Screen Shot 2016-04-01 at 10.06.36 AMThis 1929 Promotional Project Photograph Album details the Western Maryland Railway – a (primarily) coal & freight hauling operation – with images of the diverse aspects & views of the port facilities & docks, of the ‘up-to-date’ buildings & even some freight moving mechanisms (spiral chutes & cranes, etc). An outstanding, possibly unique album documenting local pre-depression Baltimore history, as well as the capital improvement efforts of one of Maryland’s major transportation firms! Love automotive and locomotive history? This is the album for you…

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Be on the Lookout! Come to the Sacramento Antiquarian Book Fair for…

The Sacramento Antiquarian Book Fair is coming up and as usual we will have some hot new items with us for your perusal! Check out our list below for the latest acquisitions that may be of interest. Also, please feel free to ask us to bring anything you may want to take a look at – we’d be happy to do so! Happy Book hunting to all!

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Check out this 1803 First Edition work of juvenile fiction, “The Preservation of Charles and Isabella”, (set in Lisbon during the great earthquake) by an author better known for his satirical works. This isn’t just any first edition, however – this title is very scarce, OCLC locating only four holdings in libraries worldwide! (Oxford, Princeton, Indiana & NY Public… in case you were interested!) This from the library of either 1st or 2nd Baronet (both have the same name) Sir David Salomons, Bart. from Tunbridge Wells! See it here>

 

 

Screen Shot 2016-03-07 at 10.05.30 AMGot a Special Collection that needs some spicing up? Look no further! Up for sale is a Lot of 35 Shape Books and Die-Cut advertising cards, circa 1895 to the 1940s! A diverse collection – whose sizes, paginations and subject matter vary as widely as possible! All but two are American in origin. Most are also scarce in the trade, with limited or no presence in OCLC’s holdings! Interested? We are (and would keep them for ourselves but that defeats the idea of having a business). Check them out here> 

Screen Shot 2016-03-07 at 10.05.45 AMThis broadside advertisement from the 1930s features a speeding train and a bottle of fresh milk (yes… an interesting combination). The Marin-Dell brand was the trademark of the Marin Dairymen’s Milk Company, Ltd. which operated out of San Francisco and sold only milk processed from Marin County dairies! Not only that, but they also only ever sold the milk to independent grocers in the Bay Area… talk about local history! See this advert here>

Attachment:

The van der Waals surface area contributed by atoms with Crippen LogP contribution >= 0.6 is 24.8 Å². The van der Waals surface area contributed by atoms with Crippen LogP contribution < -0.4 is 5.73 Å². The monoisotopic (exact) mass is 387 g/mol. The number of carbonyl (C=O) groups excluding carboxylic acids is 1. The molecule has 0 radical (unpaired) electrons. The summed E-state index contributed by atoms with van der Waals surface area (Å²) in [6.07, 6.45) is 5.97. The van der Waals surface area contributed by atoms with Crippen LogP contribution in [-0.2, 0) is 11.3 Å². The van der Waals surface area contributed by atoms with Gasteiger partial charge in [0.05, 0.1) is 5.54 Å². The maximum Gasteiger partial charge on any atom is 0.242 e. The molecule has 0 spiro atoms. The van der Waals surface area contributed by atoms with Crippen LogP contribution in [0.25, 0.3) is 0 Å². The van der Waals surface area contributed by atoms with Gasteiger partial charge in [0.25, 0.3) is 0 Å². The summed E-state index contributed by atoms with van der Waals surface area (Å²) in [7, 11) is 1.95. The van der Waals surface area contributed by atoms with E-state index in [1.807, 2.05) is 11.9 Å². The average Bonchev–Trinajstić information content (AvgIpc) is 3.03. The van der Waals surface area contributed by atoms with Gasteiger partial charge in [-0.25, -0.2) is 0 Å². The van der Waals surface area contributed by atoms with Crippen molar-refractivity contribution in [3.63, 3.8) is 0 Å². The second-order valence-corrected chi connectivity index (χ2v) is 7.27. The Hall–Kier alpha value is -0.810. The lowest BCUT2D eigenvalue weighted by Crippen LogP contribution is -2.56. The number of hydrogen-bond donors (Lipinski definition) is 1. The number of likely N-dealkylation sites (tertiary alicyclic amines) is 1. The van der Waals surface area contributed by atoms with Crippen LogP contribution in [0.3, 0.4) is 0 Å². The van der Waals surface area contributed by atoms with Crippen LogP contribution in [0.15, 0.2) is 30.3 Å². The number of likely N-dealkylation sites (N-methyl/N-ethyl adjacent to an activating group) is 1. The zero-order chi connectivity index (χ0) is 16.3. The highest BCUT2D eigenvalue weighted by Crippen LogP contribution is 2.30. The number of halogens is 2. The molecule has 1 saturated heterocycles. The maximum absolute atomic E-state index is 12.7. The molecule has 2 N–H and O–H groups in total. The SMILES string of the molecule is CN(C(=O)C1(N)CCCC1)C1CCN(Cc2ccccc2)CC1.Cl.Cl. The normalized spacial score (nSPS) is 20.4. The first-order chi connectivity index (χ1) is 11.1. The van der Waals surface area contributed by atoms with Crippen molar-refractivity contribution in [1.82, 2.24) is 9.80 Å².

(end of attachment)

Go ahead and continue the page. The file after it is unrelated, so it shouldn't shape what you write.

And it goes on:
Screen Shot 2016-03-07 at 10.05.58 AMThe Blaw-Knox Construction Company is, to-this-day, one of the leading manufacturers of road paving equipment in the world, was originally a maker of steel and concrete forms. This 1920s Manufacturer Photograph Trade Catalogue is interesting indeed – being an uncommon primary source visually documenting this company’s work product of almost a century ago now! Interested in how normal things began to be made? This is one place to start! See more here>

Screen Shot 2016-03-07 at 10.06.11 AMThis political satire “Advertisements Extraordinary” is a 1st printing broadside, circa the mid to late 1830s. This Very Good condition, double-column printing lists 19 “Items” ridiculing government and politics in the United Kingdom! And if that isn’t enough to spark your interest… perhaps the idea that there are no holdings located on OCLC will be! Find out more information here>

 

 

 

Screen Shot 2016-03-07 at 10.06.21 AMAre you more of an absolutely-no-doubt-about-it-one-of-a-kind kind of person? Well have we got something for you! This 1912 MSS, self-published hand-made booklet is a one-of-one type of item by Minerva Mickle, inscribed to Ruth Spelman is unpaginated, though 12 pages. It is illustrated throughout with newspaper cut-outs and drawings, with a color pictorial onlay to the front wrapper. If you are a travel enthusiast, this is the item for you! See our “An Imaginary Journey” here>